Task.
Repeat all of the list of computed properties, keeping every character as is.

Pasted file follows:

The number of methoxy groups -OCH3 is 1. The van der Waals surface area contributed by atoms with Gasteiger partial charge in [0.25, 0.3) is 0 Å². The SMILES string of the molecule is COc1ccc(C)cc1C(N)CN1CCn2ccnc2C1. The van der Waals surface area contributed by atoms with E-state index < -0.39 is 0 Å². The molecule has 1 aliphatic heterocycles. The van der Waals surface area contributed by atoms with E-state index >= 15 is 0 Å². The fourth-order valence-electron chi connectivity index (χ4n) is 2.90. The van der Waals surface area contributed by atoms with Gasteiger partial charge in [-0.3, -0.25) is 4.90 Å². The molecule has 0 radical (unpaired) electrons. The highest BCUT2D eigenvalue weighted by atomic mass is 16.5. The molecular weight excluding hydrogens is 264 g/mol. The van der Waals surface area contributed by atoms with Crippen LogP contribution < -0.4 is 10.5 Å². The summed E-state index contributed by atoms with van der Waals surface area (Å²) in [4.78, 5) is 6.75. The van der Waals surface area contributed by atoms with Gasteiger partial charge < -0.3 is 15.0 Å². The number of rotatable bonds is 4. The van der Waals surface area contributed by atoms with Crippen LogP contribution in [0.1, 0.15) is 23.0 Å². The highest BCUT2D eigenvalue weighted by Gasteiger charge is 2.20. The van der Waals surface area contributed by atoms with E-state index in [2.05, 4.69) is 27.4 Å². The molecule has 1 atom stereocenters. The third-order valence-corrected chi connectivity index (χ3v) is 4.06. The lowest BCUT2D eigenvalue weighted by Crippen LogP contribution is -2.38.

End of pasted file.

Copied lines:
The number of methoxy groups -OCH3 is 1. The van der Waals surface area contributed by atoms with Gasteiger partial charge in [0.25, 0.3) is 0 Å². The SMILES string of the molecule is COc1ccc(C)cc1C(N)CN1CCn2ccnc2C1. The van der Waals surface area contributed by atoms with E-state index < -0.39 is 0 Å². The molecule has 1 aliphatic heterocycles. The van der Waals surface area contributed by atoms with E-state index >= 15 is 0 Å². The fourth-order valence-electron chi connectivity index (χ4n) is 2.90. The van der Waals surface area contributed by atoms with Gasteiger partial charge in [-0.3, -0.25) is 4.90 Å². The molecule has 0 radical (unpaired) electrons. The highest BCUT2D eigenvalue weighted by atomic mass is 16.5. The molecular weight excluding hydrogens is 264 g/mol. The van der Waals surface area contributed by atoms with Crippen LogP contribution < -0.4 is 10.5 Å². The summed E-state index contributed by atoms with van der Waals surface area (Å²) in [4.78, 5) is 6.75. The van der Waals surface area contributed by atoms with Gasteiger partial charge < -0.3 is 15.0 Å². The number of rotatable bonds is 4. The van der Waals surface area contributed by atoms with Crippen LogP contribution in [0.1, 0.15) is 23.0 Å². The highest BCUT2D eigenvalue weighted by Gasteiger charge is 2.20. The van der Waals surface area contributed by atoms with E-state index in [2.05, 4.69) is 27.4 Å². The molecule has 1 atom stereocenters. The third-order valence-corrected chi connectivity index (χ3v) is 4.06. The lowest BCUT2D eigenvalue weighted by Crippen LogP contribution is -2.38.